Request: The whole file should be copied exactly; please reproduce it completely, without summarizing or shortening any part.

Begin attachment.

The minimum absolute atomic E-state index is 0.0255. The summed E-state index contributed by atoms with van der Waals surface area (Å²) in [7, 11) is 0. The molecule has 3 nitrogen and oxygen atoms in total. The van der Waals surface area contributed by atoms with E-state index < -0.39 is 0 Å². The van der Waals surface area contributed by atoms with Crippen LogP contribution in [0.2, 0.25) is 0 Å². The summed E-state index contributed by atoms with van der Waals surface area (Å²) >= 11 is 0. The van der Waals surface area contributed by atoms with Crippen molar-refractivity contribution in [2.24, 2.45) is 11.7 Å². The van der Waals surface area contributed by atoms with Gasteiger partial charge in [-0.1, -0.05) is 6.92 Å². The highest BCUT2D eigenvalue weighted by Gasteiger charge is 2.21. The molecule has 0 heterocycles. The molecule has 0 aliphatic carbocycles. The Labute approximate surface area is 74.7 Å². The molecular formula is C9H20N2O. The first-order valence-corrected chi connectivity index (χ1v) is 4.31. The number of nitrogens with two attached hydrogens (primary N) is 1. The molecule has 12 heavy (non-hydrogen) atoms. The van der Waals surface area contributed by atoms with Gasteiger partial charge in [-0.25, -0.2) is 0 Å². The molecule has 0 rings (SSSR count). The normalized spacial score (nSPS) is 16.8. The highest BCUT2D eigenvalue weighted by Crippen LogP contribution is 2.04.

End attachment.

The minimum absolute atomic E-state index is 0.0255. The summed E-state index contributed by atoms with van der Waals surface area (Å²) in [7, 11) is 0. The molecule has 3 nitrogen and oxygen atoms in total. The van der Waals surface area contributed by atoms with E-state index < -0.39 is 0 Å². The van der Waals surface area contributed by atoms with Crippen LogP contribution in [0.2, 0.25) is 0 Å². The summed E-state index contributed by atoms with van der Waals surface area (Å²) >= 11 is 0. The van der Waals surface area contributed by atoms with Crippen molar-refractivity contribution in [2.24, 2.45) is 11.7 Å². The van der Waals surface area contributed by atoms with Gasteiger partial charge in [-0.1, -0.05) is 6.92 Å². The highest BCUT2D eigenvalue weighted by Gasteiger charge is 2.21. The molecule has 0 heterocycles. The molecule has 0 aliphatic carbocycles. The Labute approximate surface area is 74.7 Å². The molecular formula is C9H20N2O. The first-order valence-corrected chi connectivity index (χ1v) is 4.31. The number of nitrogens with two attached hydrogens (primary N) is 1. The molecule has 12 heavy (non-hydrogen) atoms. The van der Waals surface area contributed by atoms with Gasteiger partial charge in [-0.25, -0.2) is 0 Å². The molecule has 0 rings (SSSR count). The normalized spacial score (nSPS) is 16.8. The highest BCUT2D eigenvalue weighted by Crippen LogP contribution is 2.04.